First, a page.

According to historian Srečko Gombač, the history of modern canning in Izola began in 1881 when a man named Emile Louis Roullet established the first canning facility. Because Roullet hailed from France, locals referred to the cannery as “the French factory.” Soon, canned fish from Izola were sold throughout Austria-Hungary – and father afield, as far as East Asia and the Americas. Various types of seafood, from eels to sardines, were canned in Izola. Even herring from Norway was processed there. At its height, the town boasted six successful canneries.
After World War I, Istria was annexed by Italy. Under Italian ownership, modern canning equipment using high-temperature processing techniques was introduced. The cannery also got its own fishing fleet.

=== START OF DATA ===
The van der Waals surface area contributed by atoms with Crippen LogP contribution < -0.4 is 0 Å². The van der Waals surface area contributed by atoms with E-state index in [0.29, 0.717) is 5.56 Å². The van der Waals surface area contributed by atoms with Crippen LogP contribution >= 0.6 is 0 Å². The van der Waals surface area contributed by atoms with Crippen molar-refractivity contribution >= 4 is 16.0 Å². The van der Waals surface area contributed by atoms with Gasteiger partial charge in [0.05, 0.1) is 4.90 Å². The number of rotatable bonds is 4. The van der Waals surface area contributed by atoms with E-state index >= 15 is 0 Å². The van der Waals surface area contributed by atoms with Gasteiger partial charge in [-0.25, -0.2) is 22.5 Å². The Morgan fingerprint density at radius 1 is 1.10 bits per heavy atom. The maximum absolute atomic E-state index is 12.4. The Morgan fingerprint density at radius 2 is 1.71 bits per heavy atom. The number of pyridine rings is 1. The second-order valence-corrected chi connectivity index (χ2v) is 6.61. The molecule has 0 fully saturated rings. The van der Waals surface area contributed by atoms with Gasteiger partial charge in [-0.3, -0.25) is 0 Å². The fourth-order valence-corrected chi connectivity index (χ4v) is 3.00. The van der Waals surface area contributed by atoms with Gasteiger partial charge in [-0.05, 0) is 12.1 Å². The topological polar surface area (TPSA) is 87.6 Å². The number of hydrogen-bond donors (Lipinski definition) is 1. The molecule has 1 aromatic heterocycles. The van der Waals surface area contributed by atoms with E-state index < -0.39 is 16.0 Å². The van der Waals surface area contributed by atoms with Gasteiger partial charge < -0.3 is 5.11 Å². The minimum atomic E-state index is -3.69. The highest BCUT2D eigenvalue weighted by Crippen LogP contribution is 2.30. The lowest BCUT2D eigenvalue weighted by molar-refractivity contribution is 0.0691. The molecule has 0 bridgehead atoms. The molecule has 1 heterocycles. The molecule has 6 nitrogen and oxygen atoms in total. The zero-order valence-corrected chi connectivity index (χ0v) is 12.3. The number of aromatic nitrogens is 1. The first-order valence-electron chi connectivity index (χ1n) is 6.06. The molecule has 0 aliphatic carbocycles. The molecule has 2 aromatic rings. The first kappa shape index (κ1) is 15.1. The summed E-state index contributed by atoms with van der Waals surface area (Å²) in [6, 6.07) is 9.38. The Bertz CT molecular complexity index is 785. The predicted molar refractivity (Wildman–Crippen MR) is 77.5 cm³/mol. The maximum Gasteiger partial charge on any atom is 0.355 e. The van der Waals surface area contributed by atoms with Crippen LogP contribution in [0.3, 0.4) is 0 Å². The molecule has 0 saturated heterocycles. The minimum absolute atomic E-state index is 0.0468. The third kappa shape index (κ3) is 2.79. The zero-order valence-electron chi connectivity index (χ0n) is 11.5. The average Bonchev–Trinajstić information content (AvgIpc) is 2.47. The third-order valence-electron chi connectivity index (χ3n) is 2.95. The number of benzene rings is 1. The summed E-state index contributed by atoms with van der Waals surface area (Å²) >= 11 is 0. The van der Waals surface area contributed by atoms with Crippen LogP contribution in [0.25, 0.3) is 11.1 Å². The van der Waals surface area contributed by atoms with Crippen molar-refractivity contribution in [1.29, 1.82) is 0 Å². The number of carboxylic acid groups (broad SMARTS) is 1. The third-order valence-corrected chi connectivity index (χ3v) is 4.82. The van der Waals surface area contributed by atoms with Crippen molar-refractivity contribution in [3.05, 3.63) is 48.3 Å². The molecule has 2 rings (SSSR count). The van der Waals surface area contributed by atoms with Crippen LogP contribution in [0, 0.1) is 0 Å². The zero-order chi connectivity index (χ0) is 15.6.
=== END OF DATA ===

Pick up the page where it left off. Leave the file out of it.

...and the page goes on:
After World War II, Izola became a part of Yugoslavia. The cannery’s parent company, now dubbed Delamaris, expanded its reach and eventually transformed itself into a large food-processing company. When the supply of fish decreased, the cannery compensated by preserving vegetables. The Delamaris brand became one of the most prominent trademarks in Yugoslavia, seen on everything from sardine cans to ketchup.
The brand exists to this day, although the cannery has been moved inland to the town of Pivka. Only a small museum in Izola still reminds visitors of the town’s proud history of canning. Still, the sea remains as important as ever for Izola; this time as a draw for ever-increasing numbers of tourists.